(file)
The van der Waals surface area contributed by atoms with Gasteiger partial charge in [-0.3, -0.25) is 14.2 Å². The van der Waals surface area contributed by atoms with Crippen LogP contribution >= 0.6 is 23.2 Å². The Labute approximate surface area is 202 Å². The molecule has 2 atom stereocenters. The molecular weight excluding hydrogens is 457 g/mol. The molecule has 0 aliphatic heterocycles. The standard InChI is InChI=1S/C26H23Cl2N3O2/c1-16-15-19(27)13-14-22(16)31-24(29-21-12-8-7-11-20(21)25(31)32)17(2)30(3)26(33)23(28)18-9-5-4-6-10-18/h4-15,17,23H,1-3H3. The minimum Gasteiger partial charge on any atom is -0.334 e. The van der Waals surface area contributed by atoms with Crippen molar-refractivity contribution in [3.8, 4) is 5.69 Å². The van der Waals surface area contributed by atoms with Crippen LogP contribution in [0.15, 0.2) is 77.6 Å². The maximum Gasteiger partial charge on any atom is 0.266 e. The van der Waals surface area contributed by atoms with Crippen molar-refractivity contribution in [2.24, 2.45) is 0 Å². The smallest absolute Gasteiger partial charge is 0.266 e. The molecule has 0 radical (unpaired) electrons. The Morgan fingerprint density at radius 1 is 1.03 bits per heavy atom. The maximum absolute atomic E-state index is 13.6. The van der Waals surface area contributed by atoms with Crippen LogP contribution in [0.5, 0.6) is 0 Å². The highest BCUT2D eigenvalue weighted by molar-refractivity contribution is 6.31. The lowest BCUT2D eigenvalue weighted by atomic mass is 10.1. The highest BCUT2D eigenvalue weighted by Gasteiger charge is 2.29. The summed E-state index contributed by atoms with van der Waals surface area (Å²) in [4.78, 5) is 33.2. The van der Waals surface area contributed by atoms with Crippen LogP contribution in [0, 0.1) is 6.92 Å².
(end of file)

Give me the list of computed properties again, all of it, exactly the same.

The van der Waals surface area contributed by atoms with Gasteiger partial charge in [-0.3, -0.25) is 14.2 Å². The van der Waals surface area contributed by atoms with Crippen LogP contribution >= 0.6 is 23.2 Å². The Labute approximate surface area is 202 Å². The molecule has 2 atom stereocenters. The molecular weight excluding hydrogens is 457 g/mol. The molecule has 0 aliphatic heterocycles. The standard InChI is InChI=1S/C26H23Cl2N3O2/c1-16-15-19(27)13-14-22(16)31-24(29-21-12-8-7-11-20(21)25(31)32)17(2)30(3)26(33)23(28)18-9-5-4-6-10-18/h4-15,17,23H,1-3H3. The minimum Gasteiger partial charge on any atom is -0.334 e. The van der Waals surface area contributed by atoms with Crippen molar-refractivity contribution in [3.8, 4) is 5.69 Å². The van der Waals surface area contributed by atoms with Crippen LogP contribution in [0.15, 0.2) is 77.6 Å². The maximum Gasteiger partial charge on any atom is 0.266 e. The van der Waals surface area contributed by atoms with Crippen molar-refractivity contribution in [2.24, 2.45) is 0 Å². The smallest absolute Gasteiger partial charge is 0.266 e. The molecule has 0 radical (unpaired) electrons. The Morgan fingerprint density at radius 1 is 1.03 bits per heavy atom. The maximum absolute atomic E-state index is 13.6. The van der Waals surface area contributed by atoms with Crippen LogP contribution in [0.5, 0.6) is 0 Å². The highest BCUT2D eigenvalue weighted by molar-refractivity contribution is 6.31. The lowest BCUT2D eigenvalue weighted by atomic mass is 10.1. The highest BCUT2D eigenvalue weighted by Gasteiger charge is 2.29. The summed E-state index contributed by atoms with van der Waals surface area (Å²) in [4.78, 5) is 33.2. The van der Waals surface area contributed by atoms with Crippen LogP contribution in [0, 0.1) is 6.92 Å².